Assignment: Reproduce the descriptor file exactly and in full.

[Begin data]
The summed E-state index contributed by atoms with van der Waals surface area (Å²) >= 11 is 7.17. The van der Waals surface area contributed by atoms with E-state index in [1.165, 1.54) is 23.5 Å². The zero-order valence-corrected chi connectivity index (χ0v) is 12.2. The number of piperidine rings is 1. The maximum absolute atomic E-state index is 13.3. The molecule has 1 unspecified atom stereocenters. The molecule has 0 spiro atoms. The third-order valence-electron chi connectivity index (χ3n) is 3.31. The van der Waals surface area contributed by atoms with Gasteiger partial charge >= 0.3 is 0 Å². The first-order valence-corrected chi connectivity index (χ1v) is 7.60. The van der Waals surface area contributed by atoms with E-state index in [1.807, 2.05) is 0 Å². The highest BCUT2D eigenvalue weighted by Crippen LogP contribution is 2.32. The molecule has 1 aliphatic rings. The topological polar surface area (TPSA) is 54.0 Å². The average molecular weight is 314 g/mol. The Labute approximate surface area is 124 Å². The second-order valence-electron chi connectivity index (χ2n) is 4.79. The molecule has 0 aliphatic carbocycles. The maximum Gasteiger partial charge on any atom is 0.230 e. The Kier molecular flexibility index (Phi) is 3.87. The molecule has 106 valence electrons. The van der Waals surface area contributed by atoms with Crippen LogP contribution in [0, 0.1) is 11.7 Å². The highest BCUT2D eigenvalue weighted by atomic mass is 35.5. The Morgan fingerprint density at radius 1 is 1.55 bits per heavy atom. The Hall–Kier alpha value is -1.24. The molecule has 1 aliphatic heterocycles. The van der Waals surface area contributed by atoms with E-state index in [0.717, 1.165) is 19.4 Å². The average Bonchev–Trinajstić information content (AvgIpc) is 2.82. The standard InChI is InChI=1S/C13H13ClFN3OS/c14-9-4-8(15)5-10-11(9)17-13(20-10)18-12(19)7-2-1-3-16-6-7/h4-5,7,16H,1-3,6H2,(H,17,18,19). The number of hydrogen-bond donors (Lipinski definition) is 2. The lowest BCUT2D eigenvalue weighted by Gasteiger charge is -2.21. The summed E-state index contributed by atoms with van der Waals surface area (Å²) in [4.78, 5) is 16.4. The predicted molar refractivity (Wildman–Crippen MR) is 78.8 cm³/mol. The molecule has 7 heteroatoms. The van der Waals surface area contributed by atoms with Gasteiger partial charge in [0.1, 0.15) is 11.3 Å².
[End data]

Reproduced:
The summed E-state index contributed by atoms with van der Waals surface area (Å²) >= 11 is 7.17. The van der Waals surface area contributed by atoms with E-state index in [1.165, 1.54) is 23.5 Å². The zero-order valence-corrected chi connectivity index (χ0v) is 12.2. The number of piperidine rings is 1. The maximum absolute atomic E-state index is 13.3. The molecule has 1 unspecified atom stereocenters. The molecule has 0 spiro atoms. The third-order valence-electron chi connectivity index (χ3n) is 3.31. The van der Waals surface area contributed by atoms with Gasteiger partial charge >= 0.3 is 0 Å². The first-order valence-corrected chi connectivity index (χ1v) is 7.60. The van der Waals surface area contributed by atoms with E-state index in [1.807, 2.05) is 0 Å². The highest BCUT2D eigenvalue weighted by Crippen LogP contribution is 2.32. The molecule has 1 aliphatic rings. The topological polar surface area (TPSA) is 54.0 Å². The average molecular weight is 314 g/mol. The Labute approximate surface area is 124 Å². The second-order valence-electron chi connectivity index (χ2n) is 4.79. The molecule has 0 aliphatic carbocycles. The maximum Gasteiger partial charge on any atom is 0.230 e. The Kier molecular flexibility index (Phi) is 3.87. The molecule has 106 valence electrons. The van der Waals surface area contributed by atoms with Crippen LogP contribution in [0, 0.1) is 11.7 Å². The highest BCUT2D eigenvalue weighted by atomic mass is 35.5. The Morgan fingerprint density at radius 1 is 1.55 bits per heavy atom. The Hall–Kier alpha value is -1.24. The molecule has 1 aliphatic heterocycles. The van der Waals surface area contributed by atoms with E-state index in [0.717, 1.165) is 19.4 Å². The average Bonchev–Trinajstić information content (AvgIpc) is 2.82. The standard InChI is InChI=1S/C13H13ClFN3OS/c14-9-4-8(15)5-10-11(9)17-13(20-10)18-12(19)7-2-1-3-16-6-7/h4-5,7,16H,1-3,6H2,(H,17,18,19). The number of hydrogen-bond donors (Lipinski definition) is 2. The lowest BCUT2D eigenvalue weighted by Gasteiger charge is -2.21. The summed E-state index contributed by atoms with van der Waals surface area (Å²) in [4.78, 5) is 16.4. The predicted molar refractivity (Wildman–Crippen MR) is 78.8 cm³/mol. The molecule has 7 heteroatoms. The van der Waals surface area contributed by atoms with Gasteiger partial charge in [0.1, 0.15) is 11.3 Å².